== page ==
Earlier this month, now-resigned Food and Drug Administration (FDA) Commissioner Scott Gottlieb issued a press release on hemp and hemp-derived cannabidiol (CBD), providing guidance on how the FDA will begin to regulate hemp CBD. This release was Gottlieb’s first since the passing of the 2018 Farm Bill, which removed hemp from the Controlled Substances Act.
Initially perceived by CBD advocates as groundbreaking legislation, the passing of the 2018 Farm Bill last December was followed by a release from Gottlieb which once again put CBD’s status back in a gray area. Although hemp-derived CBD was legalized by the bill, the FDA retained its authority over hemp CBD additives to foods, drugs and dietary supplements.
Gottlieb’s latest release provided more information on how the FDA will create a framework for the lawful marketing of cannabis and cannabis-derived products, including a public hearing on May 31, 2019 and the creation of a high-level working group at the FDA which will explore how dietary supplements and foods containing CBD are marketed.
John Torrens, professor of entrepreneurial practice at Syracuse University’s Martin J. Whitman School of Management and cannabis industry expert, believes that some FDA regulation of CBD is a good thing for consumers.
“It seems like CBD products appeared on store shelves overnight after the farm bill passed,” said Torrens. “Consumers need to be educated on what they are buying and using.”
Torrens went on to explain how the CBD craze has already attracted all manner of charlatans and snake oil salesmen looking to make a quick buck. One example can be found in the influx of CBD waters and drinks.
“The problem is that CBD is a hydrophobic molecule, meaning that it is not water soluble,” explained Torrens. “If you put CBD oil into water it would look like you put a drop of olive oil in water. The best a company can do is create a water dispersible CBD, but the CBD will degrade over time and shelf stability is questionable.”
While consumers should be wary when purchasing CBD, there are plenty of high-quality, safe products on the market that are providing consumers a multitude of benefits. Among these benefits, stress reduction, sleep support, pain management and skin care are most commonly reported by users as reasons for using CBD.
Here are a few things to consider before making your purchase decision.
When choosing a CBD product, the concentration of CBD oil is the most important factor to consider. To find the concentration, look for the number of milligrams of CBD on the product label. Keep in mind that the total volume of oil is different than the total volume of CBD – the milligrams of CBD are what really count. For example, a CBD oil vape pen may contain 1000 milligrams of hemp oil and 100 milligrams of CBD, meaning the product’s concentration is 10 percent CBD.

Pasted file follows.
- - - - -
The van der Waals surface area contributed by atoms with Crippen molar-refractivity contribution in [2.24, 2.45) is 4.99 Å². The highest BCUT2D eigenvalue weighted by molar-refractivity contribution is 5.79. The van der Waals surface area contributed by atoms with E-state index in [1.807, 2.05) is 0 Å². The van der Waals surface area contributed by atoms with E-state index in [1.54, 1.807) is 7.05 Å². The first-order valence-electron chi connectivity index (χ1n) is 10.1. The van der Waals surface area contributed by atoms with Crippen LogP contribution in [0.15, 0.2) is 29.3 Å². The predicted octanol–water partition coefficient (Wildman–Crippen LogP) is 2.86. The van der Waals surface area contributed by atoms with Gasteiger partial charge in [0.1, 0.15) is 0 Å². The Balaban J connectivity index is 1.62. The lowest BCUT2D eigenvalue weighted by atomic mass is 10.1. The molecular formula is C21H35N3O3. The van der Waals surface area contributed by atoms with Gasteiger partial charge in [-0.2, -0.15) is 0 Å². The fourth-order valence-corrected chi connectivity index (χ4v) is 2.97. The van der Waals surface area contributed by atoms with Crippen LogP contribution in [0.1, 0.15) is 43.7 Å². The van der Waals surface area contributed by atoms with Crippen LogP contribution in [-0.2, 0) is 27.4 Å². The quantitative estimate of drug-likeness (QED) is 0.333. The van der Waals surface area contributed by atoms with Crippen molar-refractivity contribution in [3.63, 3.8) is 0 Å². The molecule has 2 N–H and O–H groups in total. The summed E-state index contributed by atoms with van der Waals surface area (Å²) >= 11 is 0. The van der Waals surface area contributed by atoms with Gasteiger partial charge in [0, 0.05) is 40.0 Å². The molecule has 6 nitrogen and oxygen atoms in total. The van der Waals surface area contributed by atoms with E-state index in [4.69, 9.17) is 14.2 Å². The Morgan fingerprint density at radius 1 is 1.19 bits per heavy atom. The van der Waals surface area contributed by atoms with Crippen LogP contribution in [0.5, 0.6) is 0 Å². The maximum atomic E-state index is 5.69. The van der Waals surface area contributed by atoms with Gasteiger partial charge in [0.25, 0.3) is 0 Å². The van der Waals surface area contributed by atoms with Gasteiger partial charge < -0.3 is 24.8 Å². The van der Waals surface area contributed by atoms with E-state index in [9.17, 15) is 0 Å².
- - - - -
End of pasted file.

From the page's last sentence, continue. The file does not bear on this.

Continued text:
Full spectrum, Broad spectrum or Isolate
CBD is only one of phytocannabinoids found in hemp. CBD by itself (isolate) is can be used for some things, but the real benefit comes from the synergistic effect of consuming a full spectrum hemp oil extract that contains all the normal cannabinoids. This is often referred to as the ‘entourage effect’. Broad spectrum CBD is a mix of full spectrum and isolate and contains other cannabinoids, which can deliver the benefits of the entourage effect as well. Understanding whether the product you are consuming is isolate, broad spectrum or full spectrum is important. It’s a good idea to do some research on your own to help you decide which type of extract is best for you.
CBD can be consumed in a variety of different forms, including tinctures, concentrates, vape oil, topicals, capsules and edibles. Some users find that tinctures, capsules, and edibles are the easiest methods of consumption. CBD vape oil has surged in popularity, but requires a vaporizer which can be intimidating for beginners. Products also differ in the immediacy of their effects.
Other things to consider
As with any new industry, products are produced with varying degrees of quality standards. When purchasing products online, make sure to check a number of sources and pay attention to product reviews.
Although the CBD found in hemp and marijuana is molecularly the same, marijuana-derived CBD is still federally illegal. Make sure that the company you purchase from is selling products made from industrial hemp, which is legal in all 50 states. To be considered a hemp product and not marijuana, the concentration of THC must be lower than 0.3 percent. If you reside in a state where recreational cannabis is legal, this is less of a concern.
- #WhitmanWatch: Kenneth Mintz - May 11, 2019
- Everything You Need to Know About CBD: Latest FDA Guidance, State of the Industry and Buyers’ Guide - April 23, 2019
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